For the best part of this year, there’s been a substantial amount of promotion for this new outing. After Instagram purging, baffling trailers and plenty of other marketing, is A Simple Favour worth the hassle?
Since the release of 2011’s Bridesmaids, Paul Feig has made a reputation of bringing comedy movies with women in the lead to mainstream audiences. While not everyone loves his output he’s still deserving of respect, and his latest project is billed as something of a departure from his usual comic fare for something darker.
A Simple Favour is the story of a single, straight-laced mummy blogger played by Anna Kendrick, who befriends Emily, an enigmatic, free-spirited city-slicker working mum played by Blake Lively, when they both pick their kids up from school. A few weeks after meeting, Emily asks a simple favour of her newfound friend, and so our mystery begins when Emily falls off the radar after making the fateful call.
Any detail from that point would be dancing recklessly into spoiler territory, so from here rest assured I won’t be discussing any major story points. However, if a person’s reaction to a movie counts as enough of a spoiler for you (I know that feeling all too well) then you’ll want to stop here and come back after you’ve seen A Simple Favour.
Now, going into this film one would be forgiven for expecting another Gone Girl or The Girl on the Train, but the end product here is a different beast altogether. While the story beats are there – someone goes missing, a protagonist taking the search into their own hands, a spouse that seems to be less than perfect, etc. – but A Simple Favour never seems to be interested in being a dark character exploration or anything like that.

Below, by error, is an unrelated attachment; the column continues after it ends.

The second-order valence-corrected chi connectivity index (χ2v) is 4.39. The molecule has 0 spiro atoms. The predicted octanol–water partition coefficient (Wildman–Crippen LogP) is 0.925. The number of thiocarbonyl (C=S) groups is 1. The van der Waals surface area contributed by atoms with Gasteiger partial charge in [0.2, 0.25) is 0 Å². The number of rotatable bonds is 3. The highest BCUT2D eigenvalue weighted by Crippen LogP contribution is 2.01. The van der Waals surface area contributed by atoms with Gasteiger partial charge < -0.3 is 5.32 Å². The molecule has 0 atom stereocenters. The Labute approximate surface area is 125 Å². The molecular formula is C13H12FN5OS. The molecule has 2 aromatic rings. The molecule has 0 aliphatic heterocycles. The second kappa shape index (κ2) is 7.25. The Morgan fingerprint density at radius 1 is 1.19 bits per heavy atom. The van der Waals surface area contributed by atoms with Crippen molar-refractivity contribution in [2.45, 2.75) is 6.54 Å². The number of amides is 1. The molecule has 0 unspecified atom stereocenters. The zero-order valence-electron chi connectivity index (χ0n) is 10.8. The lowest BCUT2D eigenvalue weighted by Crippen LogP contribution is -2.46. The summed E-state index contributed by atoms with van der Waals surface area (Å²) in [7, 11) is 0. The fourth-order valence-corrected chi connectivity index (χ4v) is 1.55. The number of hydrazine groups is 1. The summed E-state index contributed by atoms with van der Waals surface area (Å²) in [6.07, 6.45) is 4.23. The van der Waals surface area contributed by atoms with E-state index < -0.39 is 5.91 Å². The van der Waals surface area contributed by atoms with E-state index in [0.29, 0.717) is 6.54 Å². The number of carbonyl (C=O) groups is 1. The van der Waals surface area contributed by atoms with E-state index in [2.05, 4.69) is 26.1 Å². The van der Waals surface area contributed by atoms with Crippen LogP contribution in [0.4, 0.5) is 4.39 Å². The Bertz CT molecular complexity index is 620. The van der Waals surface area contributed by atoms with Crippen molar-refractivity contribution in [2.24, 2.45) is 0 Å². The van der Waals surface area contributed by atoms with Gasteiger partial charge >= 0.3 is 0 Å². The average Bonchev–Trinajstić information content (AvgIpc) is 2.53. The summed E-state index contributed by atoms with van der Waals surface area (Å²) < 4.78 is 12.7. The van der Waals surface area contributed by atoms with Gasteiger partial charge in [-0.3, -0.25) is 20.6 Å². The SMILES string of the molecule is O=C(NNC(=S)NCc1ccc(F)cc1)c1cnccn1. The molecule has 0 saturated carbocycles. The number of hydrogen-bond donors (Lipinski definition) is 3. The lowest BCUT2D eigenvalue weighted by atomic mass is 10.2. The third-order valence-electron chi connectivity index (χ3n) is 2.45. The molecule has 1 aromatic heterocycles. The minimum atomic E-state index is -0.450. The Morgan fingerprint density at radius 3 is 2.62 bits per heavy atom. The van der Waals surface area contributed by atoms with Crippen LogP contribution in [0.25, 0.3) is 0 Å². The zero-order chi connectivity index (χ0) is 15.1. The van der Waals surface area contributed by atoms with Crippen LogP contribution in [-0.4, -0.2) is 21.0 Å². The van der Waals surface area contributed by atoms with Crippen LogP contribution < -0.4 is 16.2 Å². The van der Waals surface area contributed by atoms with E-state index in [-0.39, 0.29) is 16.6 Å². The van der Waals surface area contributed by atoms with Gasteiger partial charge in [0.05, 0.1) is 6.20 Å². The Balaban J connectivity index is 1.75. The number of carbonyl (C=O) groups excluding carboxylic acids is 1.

In fact, A Simple Favour has a bit of an issue with tone throughout. There are certainly moments of darkness to be found here but for the most part, the film flits to and fro: from classic Feig level comedy to Basic Instinct type thriller and back, with a hint of Single White Female to boot. As a result this film at times feels like it’s suffering from an identity crisis of sorts, and when the hard hits land it’s hard to really feel their impact for trying to get a hold of the movie’s overall intention.
That said, everything else about the film – from Anna Kendrick’s and Blake Lively’s performances to the sharp writing and the slick visuals – suggest a level of such competent filmmaking that it may well be an intentional part of the setup to have such varying tones. A Simple Favour romps along at a blinding pace and it’s never a boring watch at all; while not a perfect film by any stretch, it’s certainly entertaining. The film’s twists are not exactly shocking, but they do just enough to keep one guessing without stopping to think about the logic of the film’s story.
There’s an energy about this film that, if anybody didn’t know any better, has a sense of coming from a newcomer to the industry. While I’ve always been fond of Paul Feig’s output to date – Spy being a personal favourite – this certainly feels like a step in the right direction for him going forward. Whether A Simple Favour is just a diversion into something darker or a part of a bigger change to different genres of movie, it’s exciting to see where things go from here.